The Pew Research Center has been sifting through a lot of data gleaned from questionnaires given to gun owners. Recently, we reported on the differences between male and female gun owners and before that, difference between gun owners who are NRA members and those who aren’t.
The latest batch of data shows the differences between urban and rural gun owners, and some of the numbers might surprise you.
According to a release form Pew Research, 46 percent of adults who live in rural areas say they own a gun, compared to 28 percent who live in the suburbs and just 19 percent in urban areas, so that’s pretty big difference to begin with.
Here’s a run down of some of the more interesting disparities between rural and urban gun owners:
75% of rural gun owners say they own more than one gun; 48% of urban gun owners say the same
Predictably, 48% of rural owners cite hunting as a major reason for owning a gun, with just 27% of urban gun owners saying the same.
Rural gun owners get their first gun at an earlier age: 47% said they got their first g un before they turned 18, while 27% of current or past gun owners from urban communities say they were younger than 18 when they first got their own gun. The release points out that federal law bans the purchase of firearms by anyone younger than 18, but in many states, minors can still legally possess guns.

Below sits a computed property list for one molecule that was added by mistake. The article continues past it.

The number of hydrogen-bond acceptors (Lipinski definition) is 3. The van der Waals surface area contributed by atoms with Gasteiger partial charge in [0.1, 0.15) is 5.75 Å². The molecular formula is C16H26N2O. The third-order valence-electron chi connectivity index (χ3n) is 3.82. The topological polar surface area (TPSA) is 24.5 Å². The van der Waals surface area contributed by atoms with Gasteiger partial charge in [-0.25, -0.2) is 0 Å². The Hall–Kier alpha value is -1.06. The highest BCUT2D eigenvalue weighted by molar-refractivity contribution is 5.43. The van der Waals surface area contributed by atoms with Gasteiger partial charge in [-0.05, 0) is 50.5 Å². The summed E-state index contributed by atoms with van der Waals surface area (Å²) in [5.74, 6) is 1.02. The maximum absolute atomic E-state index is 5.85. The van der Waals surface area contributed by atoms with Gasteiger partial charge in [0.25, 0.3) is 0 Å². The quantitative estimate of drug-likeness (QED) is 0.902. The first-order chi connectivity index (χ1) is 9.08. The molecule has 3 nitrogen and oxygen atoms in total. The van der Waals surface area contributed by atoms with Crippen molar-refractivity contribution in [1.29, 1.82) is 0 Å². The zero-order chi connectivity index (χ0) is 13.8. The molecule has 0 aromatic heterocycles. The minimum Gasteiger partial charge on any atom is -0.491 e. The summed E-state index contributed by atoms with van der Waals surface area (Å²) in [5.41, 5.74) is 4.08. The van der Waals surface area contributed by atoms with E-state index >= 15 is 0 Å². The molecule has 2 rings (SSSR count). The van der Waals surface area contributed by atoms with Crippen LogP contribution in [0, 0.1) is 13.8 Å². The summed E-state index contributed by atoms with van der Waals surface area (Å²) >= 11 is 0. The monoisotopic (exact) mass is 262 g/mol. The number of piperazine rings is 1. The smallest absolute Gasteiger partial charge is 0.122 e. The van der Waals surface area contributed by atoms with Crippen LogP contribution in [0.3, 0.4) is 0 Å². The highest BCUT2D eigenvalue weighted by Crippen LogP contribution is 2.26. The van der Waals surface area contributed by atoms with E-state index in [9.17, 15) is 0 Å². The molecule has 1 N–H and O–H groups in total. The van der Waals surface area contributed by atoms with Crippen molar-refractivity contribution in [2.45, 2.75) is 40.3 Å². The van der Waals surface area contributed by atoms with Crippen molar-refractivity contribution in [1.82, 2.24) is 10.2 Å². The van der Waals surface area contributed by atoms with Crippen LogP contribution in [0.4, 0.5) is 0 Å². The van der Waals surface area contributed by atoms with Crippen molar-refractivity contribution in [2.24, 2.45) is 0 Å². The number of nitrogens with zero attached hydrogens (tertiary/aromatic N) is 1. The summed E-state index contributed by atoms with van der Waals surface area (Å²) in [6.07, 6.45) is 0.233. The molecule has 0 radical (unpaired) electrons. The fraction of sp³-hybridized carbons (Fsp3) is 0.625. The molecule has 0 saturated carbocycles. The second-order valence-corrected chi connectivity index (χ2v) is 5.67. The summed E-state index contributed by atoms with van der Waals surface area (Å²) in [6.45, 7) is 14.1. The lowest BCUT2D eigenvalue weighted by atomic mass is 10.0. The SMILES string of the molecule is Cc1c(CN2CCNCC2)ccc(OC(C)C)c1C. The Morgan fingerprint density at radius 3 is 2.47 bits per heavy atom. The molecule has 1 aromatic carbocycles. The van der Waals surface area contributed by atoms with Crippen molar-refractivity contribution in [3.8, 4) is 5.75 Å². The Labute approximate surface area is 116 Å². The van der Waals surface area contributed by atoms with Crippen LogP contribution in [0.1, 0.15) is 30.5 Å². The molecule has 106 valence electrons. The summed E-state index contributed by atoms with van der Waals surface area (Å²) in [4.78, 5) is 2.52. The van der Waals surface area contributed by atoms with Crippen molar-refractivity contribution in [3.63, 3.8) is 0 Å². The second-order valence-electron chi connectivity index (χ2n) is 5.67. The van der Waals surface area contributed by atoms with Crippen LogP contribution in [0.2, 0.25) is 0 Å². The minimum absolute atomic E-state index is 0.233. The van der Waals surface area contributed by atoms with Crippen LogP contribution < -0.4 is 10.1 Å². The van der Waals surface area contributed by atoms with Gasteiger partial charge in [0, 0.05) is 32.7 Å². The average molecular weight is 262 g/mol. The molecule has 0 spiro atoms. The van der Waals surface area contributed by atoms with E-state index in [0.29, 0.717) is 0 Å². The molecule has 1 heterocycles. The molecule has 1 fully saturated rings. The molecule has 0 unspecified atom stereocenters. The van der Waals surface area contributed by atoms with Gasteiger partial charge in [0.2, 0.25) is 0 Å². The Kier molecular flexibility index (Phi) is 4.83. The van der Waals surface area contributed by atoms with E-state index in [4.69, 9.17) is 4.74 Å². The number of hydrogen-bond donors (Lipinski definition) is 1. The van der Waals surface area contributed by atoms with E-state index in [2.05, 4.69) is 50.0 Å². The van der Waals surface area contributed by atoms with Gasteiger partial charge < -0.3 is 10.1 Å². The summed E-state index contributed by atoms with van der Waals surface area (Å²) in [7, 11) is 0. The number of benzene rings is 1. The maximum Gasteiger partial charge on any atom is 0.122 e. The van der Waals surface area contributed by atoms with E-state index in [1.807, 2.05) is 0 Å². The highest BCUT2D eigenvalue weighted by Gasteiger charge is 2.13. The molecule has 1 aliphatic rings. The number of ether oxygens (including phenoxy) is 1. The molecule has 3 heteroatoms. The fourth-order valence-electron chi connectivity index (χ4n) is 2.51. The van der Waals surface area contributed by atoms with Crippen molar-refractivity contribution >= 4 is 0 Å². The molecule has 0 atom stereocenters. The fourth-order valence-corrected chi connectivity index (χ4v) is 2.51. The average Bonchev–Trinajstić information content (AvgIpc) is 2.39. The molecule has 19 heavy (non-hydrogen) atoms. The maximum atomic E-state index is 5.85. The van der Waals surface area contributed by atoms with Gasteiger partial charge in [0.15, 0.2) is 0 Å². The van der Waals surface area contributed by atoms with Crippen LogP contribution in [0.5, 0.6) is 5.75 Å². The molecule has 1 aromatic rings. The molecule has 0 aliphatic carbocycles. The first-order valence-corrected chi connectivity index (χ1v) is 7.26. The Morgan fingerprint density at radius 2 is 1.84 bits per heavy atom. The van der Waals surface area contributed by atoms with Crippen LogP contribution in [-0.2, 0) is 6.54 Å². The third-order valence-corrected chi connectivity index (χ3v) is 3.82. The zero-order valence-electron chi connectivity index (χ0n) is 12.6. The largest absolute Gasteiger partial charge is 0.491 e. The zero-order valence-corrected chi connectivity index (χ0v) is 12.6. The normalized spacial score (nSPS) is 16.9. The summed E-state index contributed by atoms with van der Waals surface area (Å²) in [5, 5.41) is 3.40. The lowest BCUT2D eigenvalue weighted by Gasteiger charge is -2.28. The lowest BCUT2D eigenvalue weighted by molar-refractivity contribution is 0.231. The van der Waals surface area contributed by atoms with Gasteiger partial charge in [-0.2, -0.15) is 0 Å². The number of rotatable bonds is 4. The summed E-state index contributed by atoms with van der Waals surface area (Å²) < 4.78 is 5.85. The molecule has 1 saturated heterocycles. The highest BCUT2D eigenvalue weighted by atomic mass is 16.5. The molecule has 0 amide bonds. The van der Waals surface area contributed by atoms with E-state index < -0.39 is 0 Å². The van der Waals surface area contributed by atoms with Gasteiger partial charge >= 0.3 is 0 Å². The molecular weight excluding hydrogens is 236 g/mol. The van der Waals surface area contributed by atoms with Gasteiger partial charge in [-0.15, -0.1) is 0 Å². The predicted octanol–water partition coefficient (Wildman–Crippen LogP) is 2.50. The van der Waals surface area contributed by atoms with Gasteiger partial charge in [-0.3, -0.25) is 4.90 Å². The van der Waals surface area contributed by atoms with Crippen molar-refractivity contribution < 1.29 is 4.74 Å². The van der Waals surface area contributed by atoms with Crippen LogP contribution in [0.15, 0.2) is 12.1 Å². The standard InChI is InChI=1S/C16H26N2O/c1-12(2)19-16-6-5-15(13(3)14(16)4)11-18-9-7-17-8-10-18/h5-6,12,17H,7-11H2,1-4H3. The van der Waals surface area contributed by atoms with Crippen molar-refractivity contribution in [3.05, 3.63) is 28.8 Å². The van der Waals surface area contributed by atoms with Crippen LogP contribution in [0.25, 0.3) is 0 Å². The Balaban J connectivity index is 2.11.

72% of Americans who grew up in rural areas say there were guns in their household growing up; the same can be said for 52% of those who grew up in small towns and 39% of those who grew up in a city.
21% of urban gun owners say there would be more crime if more Americans owned guns. Only 9% of rural gun owners agree. 57% of rural gun owners say there would be less crime, a view shared by 47% of urban gun owners
74% of gun owners say the right to keep and bear firearms is essential to their personal sense of freedom. Only 35% of non-gun-owners say the same. Broken down further, 82% of rural gun owners say the same, while 59% of urban gun owners say the right is essential to their personal sense of freedom.